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George Santos bitterly reacts to House expulsion: ‘To hell with this place’

‘Why would I want to stay here,’ 35-year-old says after refusing to resign despite calls to do so for months

Gustaf Kilander,Eric Garcia
Saturday 02 December 2023 12:16 GMT
Related video: ‘I have accepted expulsion’: George Santos ‘at peace’ ahead of vote

Rep George Santos reacted bitterly to his expulsion from the House of Representatives after saying before the vote that he would leave “graciously”.

“The House spoke, that’s their vote. They just set new dangerous precedent for themselves,” he said after the vote, according to CNN.

He was asked if he would remain and utilize his nonmember privileges since he’s not yet convicted of any crimes, he said: “Why would I want to stay here? To hell with this place.”

“I had no skin in the game,” he added when asked if he knew he was about to be removed.

“You know what? As unofficially no longer a member of Congress, I no longer have to answer your questions,” he told the press.

He appeared on Fox & Friends on Friday morning ahead of the vote to expel him saying that he would leave the chamber “graciously” if pushed out.

“If it is God’s will to keep me here I will stay and if it is God’s will for me to leave I will do so graciously,” he said.

Mr Santos was asked if he thought he would be expelled, telling Fox: “I do believe they have the votes. Congressman Lalota said he had won 50. He walked it back to 120. 150, 120. The difference is they need about 77 Republicans. If that’s the numbers they’re dealing with, I think they have it.”

But he also appeared unsure if he was about to be booted when asked by the press at the Capitol.

“If I knew the future, I’d play the lotto,” he told reporters.

When asked if he made up his life story, he said, “I can go and rehash everything that I’ve said, but it’s been so wildly documented on all of the questions you just asked”.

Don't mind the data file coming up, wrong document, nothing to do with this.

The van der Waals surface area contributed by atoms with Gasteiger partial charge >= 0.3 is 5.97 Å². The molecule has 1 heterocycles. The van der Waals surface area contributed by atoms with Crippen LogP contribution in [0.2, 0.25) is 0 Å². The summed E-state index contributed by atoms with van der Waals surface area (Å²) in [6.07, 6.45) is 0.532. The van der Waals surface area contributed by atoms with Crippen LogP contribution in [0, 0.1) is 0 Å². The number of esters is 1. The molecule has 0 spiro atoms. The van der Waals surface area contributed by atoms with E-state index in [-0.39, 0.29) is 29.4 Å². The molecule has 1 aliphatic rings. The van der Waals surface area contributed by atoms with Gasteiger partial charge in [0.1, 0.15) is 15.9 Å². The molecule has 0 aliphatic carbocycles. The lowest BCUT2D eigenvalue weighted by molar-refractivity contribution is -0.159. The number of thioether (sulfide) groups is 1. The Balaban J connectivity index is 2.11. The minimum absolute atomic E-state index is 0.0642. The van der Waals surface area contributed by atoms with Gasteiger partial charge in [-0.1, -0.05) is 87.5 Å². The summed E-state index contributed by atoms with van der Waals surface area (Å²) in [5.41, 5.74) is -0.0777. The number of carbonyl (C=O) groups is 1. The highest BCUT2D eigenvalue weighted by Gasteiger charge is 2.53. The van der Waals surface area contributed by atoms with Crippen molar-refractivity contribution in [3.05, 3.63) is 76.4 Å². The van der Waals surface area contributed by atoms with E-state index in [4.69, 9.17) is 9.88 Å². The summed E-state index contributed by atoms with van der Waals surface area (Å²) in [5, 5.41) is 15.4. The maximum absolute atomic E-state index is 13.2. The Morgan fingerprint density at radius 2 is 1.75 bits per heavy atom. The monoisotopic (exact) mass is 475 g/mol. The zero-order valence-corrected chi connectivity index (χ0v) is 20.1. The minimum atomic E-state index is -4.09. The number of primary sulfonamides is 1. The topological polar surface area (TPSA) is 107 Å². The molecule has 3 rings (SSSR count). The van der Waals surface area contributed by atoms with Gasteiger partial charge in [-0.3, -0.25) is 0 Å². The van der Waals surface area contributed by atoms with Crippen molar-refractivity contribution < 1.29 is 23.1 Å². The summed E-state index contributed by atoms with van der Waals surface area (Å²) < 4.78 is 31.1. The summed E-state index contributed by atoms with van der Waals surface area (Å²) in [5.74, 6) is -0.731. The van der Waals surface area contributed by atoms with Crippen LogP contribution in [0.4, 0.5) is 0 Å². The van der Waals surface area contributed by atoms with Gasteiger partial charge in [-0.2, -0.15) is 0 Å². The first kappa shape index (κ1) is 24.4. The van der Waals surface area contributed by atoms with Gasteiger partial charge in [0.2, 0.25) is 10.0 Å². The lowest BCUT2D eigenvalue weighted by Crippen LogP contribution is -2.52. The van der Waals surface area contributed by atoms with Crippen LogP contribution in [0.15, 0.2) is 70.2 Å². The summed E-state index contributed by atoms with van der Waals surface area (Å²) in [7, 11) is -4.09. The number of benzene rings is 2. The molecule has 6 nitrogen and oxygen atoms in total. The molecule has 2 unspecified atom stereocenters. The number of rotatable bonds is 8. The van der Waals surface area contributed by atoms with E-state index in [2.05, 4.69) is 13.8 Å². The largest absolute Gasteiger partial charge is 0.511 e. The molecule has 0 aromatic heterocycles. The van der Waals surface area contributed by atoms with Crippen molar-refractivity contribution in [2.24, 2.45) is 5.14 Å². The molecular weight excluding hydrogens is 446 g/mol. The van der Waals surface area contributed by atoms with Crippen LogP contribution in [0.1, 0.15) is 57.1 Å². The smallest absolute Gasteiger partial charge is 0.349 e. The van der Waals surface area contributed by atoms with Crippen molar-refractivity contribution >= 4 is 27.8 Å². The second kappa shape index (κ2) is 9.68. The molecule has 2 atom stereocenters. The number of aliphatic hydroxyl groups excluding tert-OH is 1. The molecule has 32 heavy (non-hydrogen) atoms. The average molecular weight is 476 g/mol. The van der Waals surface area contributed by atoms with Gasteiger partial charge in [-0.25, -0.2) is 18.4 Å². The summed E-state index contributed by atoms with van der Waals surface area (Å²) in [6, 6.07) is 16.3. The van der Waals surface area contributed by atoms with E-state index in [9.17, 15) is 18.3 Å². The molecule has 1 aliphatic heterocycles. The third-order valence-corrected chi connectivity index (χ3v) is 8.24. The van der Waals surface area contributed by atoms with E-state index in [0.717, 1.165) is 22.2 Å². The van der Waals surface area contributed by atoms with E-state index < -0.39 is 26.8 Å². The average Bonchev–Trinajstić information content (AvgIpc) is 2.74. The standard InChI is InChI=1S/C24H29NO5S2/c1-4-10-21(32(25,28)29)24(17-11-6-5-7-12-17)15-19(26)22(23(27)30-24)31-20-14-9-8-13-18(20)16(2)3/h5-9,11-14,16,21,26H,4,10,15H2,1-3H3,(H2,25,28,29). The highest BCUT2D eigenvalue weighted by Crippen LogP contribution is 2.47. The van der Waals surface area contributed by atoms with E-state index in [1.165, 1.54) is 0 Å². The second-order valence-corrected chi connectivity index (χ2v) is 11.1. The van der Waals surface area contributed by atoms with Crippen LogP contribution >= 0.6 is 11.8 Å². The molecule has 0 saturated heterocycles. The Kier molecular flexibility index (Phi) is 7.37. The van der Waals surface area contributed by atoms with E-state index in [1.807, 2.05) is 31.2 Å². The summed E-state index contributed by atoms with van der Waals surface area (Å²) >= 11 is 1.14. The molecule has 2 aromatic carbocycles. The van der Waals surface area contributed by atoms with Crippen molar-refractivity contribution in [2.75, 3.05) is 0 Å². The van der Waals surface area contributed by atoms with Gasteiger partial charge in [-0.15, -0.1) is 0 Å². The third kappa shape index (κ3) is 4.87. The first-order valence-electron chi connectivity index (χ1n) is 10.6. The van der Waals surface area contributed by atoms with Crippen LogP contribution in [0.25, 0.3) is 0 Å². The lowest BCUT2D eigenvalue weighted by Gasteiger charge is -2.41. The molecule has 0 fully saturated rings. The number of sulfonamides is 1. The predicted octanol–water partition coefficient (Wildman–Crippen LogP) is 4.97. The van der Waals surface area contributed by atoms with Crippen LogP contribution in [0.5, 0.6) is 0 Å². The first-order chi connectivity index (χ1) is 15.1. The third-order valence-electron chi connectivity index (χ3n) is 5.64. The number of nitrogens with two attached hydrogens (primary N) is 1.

“And the short answer is would I have not said certain things, would I have done things differently? Absolutely. I’m an adult and I’m mature enough to acknowledge that,” he added. “But to think that I’ve built my entire life based on what the media is trying to package over the last couple of months is not fair. It is not true and it is dishonest. So I have a life.”

“I have people around me who have been in my life my entire life, who are appalled at what the media has been doing. So I think that should tell you enough [about] who I am and my character,” he said.

His former communications director, Naysa Woomer, appeared on CNN on Friday saying, “If we are looking to earn the trust back of the American people, let this serve as an example by expelling someone who is truly unfit to serve”.

This comes after Mr Santos described the vote as “bullying” during a Thursday morning press conference.

After being asked about his refusal to resign, he said, “If I leave, they win”.

On Thursday, the embattled Republican freshman rolled into his press conference in a black Jaguar SUV and criticised the fact that he would be joining five other members of Congress who were either members of the Confederacy or convicted criminals.

“So if I am to get expelled tomorrow, I will be number six in the history of the first Republican and the only one without a conviction or without having committed treason,” he said.

The vote comes after the House Ethics Committee – a bipartisan panel – released a report detailing how Mr Santos used campaign cash to make personal expenses, filed false campaign finance reports to the Federal Election Commission and engaged in “knowing and willful violations” of the Ethics in Government Act.

But Mr Santos used his press conference not to refute the specific allegations in the report.

“It is counterproductive for me to do so at this time,” he told reporters on Thursday morning. “There will be a time that I will unpack it entirely and go line by line.”

Mr Santos criticised the Ethics Committee, saying that he complied with the investigation, even though the report said he did not cooperate.

“No decent cop would bring this to a prosecutor or a DA and say, here’s our report, go ahead and charge it,” he said.

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